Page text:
Forget the Kool-Aid. When these guys aren't knocking back ayahuasca, the trendy mind-alterer of the moment, at either spiritual retreats or as atonement for one's sins, they're openly huffing the green like it ain't no thang. Which, admittedly, could be an appealing recruitment pitch for some ...

Aaron Paul stars in the new TV show, The Path.
Aaron Paul stars in the new TV show, The Path.

With such an enlightened view on narcotics it's hardly surprising to see Aaron Paul, most recognisable as Breaking Bad's potty-mouthed meth cook Jesse Pinkman, as series lead Eddie Lane.

Along with its depiction of day-to-day cult life, The Path also hints at the more sinister undertones bubbling beneath the surface. Eddie is having a crisis of faith after a hallucinatory revelation that the cult is phoney baloney. His search for the truth leads him to Alison, an apostate who claims her husband was murdered for leaving the cult. Eddie's sneaking dealings with her lead his high-ranking wife Sarah (True Detective's Michelle Monaghan) to a crisis of marriage as she suspects Eddie of cheating on her with another cultist. A belief with dire ramifications for all involved.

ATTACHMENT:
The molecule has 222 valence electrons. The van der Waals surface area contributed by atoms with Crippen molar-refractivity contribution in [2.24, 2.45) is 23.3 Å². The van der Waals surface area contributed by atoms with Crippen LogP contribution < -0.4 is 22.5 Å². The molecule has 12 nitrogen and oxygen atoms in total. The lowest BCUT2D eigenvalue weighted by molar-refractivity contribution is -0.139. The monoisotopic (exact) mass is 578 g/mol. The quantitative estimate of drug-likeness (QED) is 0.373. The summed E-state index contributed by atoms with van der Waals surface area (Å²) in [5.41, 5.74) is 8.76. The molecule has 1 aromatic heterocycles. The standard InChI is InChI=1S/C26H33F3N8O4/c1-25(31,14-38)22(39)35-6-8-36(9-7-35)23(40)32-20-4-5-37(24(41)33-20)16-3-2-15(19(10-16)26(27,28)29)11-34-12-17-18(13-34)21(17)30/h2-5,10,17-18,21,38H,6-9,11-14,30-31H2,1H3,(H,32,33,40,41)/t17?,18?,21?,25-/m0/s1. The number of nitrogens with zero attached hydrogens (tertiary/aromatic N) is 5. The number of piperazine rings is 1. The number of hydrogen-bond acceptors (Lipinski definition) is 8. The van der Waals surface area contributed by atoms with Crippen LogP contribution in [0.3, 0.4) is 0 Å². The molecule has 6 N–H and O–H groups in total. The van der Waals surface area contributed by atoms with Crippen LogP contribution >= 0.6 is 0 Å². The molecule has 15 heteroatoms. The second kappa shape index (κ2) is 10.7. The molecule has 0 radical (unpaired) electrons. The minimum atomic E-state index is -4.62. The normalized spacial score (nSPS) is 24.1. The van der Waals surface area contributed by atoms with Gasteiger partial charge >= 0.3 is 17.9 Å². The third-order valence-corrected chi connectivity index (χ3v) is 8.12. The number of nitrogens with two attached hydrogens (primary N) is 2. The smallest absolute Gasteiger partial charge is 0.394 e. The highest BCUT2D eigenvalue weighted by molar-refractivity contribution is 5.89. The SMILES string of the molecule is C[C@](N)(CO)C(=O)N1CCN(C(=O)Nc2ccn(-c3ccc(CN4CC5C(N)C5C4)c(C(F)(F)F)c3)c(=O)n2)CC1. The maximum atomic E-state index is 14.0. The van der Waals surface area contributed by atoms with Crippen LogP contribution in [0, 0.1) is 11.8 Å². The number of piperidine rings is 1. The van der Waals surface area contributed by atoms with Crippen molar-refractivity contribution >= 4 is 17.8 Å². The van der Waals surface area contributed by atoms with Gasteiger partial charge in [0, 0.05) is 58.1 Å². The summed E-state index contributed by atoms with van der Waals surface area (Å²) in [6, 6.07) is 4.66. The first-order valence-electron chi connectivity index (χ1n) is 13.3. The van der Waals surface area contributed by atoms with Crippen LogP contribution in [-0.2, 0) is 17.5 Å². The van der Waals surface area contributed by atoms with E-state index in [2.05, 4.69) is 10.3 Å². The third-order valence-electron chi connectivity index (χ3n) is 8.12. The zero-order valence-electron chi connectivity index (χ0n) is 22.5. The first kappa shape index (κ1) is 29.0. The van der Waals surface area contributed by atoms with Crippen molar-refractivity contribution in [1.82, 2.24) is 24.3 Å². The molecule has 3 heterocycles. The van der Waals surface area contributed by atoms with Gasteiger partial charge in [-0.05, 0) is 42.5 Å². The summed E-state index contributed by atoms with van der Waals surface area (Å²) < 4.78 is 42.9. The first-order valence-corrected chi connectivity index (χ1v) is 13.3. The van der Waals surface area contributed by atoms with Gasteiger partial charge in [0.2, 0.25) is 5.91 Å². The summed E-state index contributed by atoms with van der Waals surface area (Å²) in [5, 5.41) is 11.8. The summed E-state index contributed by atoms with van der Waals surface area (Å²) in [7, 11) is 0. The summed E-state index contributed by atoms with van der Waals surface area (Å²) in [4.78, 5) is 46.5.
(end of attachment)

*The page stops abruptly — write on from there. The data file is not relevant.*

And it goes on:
In these early episodes we quickly learn that Eddie is not 100 per cent off the mark with his vision. We see a goon squad chasing down Alison, druggy psychological torture sessions and an ambitious cultist making various nefarious moves to secure the top job.

This all sounds much more interesting than The Path actually is. I'm three episodes in and can't work out whether the show is lighting the fuse of a slow-burning intensity or if it's just a bit of a fizzer. Sadly, I suspect it's the latter.

That said, it's not a bad show. The performances are strong and the premise is neat so I'll wander down its path a little longer. But it's gonna take something drastic to fully convert me. For now, I don't think it's The Path's destiny to go down as a cult classic.

- NZ Herald

Get the news delivered straight to your inbox

Receive the day’s news, sport and entertainment in our daily email newsletter

SIGN UP NOW
Karl Puschmann is an entertainment writer for the New Zealand Herald.

A pop culture junkie, Karl has spent his career writing about the important things in life; music, film, television, comics and video games. He was editor of a popular music rag for five years and has since written regularly for every local culture/arts/lifestyle magazine worth a damn. His recent expansion into travel writing has flung him far, far from the comfort of his couch and into that bewildering place known as the ‘outdoors’. He is also currently endeavouring to make sense of the world by reviewing it over at critikarlreviewstheworld.com

Read more by Karl Puschmann

Have your say

1200 characters left

By and large our readers' comments are respectful and courteous. We're sure you'll fit in well.
View commenting guidelines.

Sort by
  • Oldest

© Copyright 2016, NZME. Publishing Limited

Assembled by: (static) on production bpcf03 at 06 Dec 2016 08:29:58 Processing Time: 662ms